Letter: Sanctuaries, refuges shouldn’t be open to hunting

Posted 3/31/20

To the editor:

In these turbulent times, we are all seeking refuge in a variety of ways. A favorite for myself and my family, is wherever nature is untouched. I was recently shocked to learn that …

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Letter: Sanctuaries, refuges shouldn’t be open to hunting

Posted

To the editor:

In these turbulent times, we are all seeking refuge in a variety of ways. A favorite for myself and my family, is wherever nature is untouched. I was recently shocked to learn that in the midst of a pandemic caused by the human exploitation of animals, many of our most treasured sites of refuge, including Sachuest Point, are being targeted by what appears to be a financially driven effort to commodify the wilderness closest to our home.

The Rhode Island National Wildlife Refuge (NWR) Complex has released a draft Hunting and Fishing Plan for Public Review which proposes to open the following sanctuaries and refuges to hunting:

• Block Island NWR 

• John H. Chafee NWR 

• Ninigret NWR 

• Sachuest Point NWR 

• Trustom Pond NWR 

Wildlife included in the proposal include: ducks, mergansers, coot, saltwater fish, geese, whitetail deer, coyote, fox, turkey, and mourning dove.

According to the NWR, “Hunting and fishing provides opportunities for communities, families and individuals to enjoy the outdoors, support conservation efforts, and participate in these popular American traditions.”

The above are designated a national wildlife refuge. A refuge is defined as a condition of being safe or sheltered from pursuit, danger, or trouble. It would follow then that a wildlife refuge should mean an area designated to keep wildlife safe, the complete opposite of the intent of this proposal. 

To many of us, enjoyment of the outdoors, especially within such a refuge, relates to the immense respect we have of living things within their natural environment. It is a gift to be able to share it. Killing wildlife, in the name of conservation and management of wildlife, is in most circumstances cruel and unnecessary. Lastly, the majority of us would agree that hunting should more accurately be referred to as a past American tradition, one that most of us are not proud of.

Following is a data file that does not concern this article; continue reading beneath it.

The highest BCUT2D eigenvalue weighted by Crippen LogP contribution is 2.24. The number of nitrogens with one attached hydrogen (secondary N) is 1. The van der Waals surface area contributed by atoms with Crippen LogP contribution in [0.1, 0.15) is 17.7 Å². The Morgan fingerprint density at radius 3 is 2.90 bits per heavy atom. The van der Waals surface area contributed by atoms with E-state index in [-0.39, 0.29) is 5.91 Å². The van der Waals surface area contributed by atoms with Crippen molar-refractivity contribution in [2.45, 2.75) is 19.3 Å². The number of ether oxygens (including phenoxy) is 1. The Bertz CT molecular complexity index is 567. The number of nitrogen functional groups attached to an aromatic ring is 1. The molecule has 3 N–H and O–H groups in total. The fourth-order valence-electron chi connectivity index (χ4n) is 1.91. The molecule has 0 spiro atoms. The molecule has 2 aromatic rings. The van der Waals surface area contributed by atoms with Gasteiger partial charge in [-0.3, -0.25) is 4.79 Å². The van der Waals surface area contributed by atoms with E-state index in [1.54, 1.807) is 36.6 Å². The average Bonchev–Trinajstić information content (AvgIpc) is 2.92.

The real question is, why does such a small minority get to steal life, to cause unnecessary suffering, as well as steal from the majority the natural gifts of this earth? The majority of Rhode Islanders know and agree that this is incomprehensible. Could perhaps money and special interest be involved? 

If you agree that these proposals are not in the best interest of Rhode Island and not in the best interest of wildlife, then please submit your comments to the following email or mailing address before June 1.

E-mail rhodeislandcomplex@fws.gov, or send mail to:

Rhode Island NWR Complex

50 Bend Road

Charlestown, RI 02813

Will we allow special interests along with government agencies to hide their destruction of life with deceiving words such as conservation, American tradition, and enjoyment of the outdoors? At a time when the global loss of land, forests, wildlife and plant species is immense one must remember that these losses start in our communities. We are presented with an opportunity to take action. Your voice could literally save lives.

Stay safe and healthy. 

Cindy Tavares

54 Oliver Hazard Perry Road

Portsmouth

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A lifelong Portsmouth resident, Jim graduated from Portsmouth High School in 1982 and earned a journalism degree from the University of Rhode Island in 1986. He's worked two different stints at East Bay Newspapers, for a total of 18 years with the company so far. When not running all over town bringing you the news from Portsmouth, Jim listens to lots and lots and lots of music, watches obscure silent films from the '20s and usually has three books going at once. He also loves to cook crazy New Orleans dishes for his wife of 25 years, Michelle, and their two sons, Jake and Max.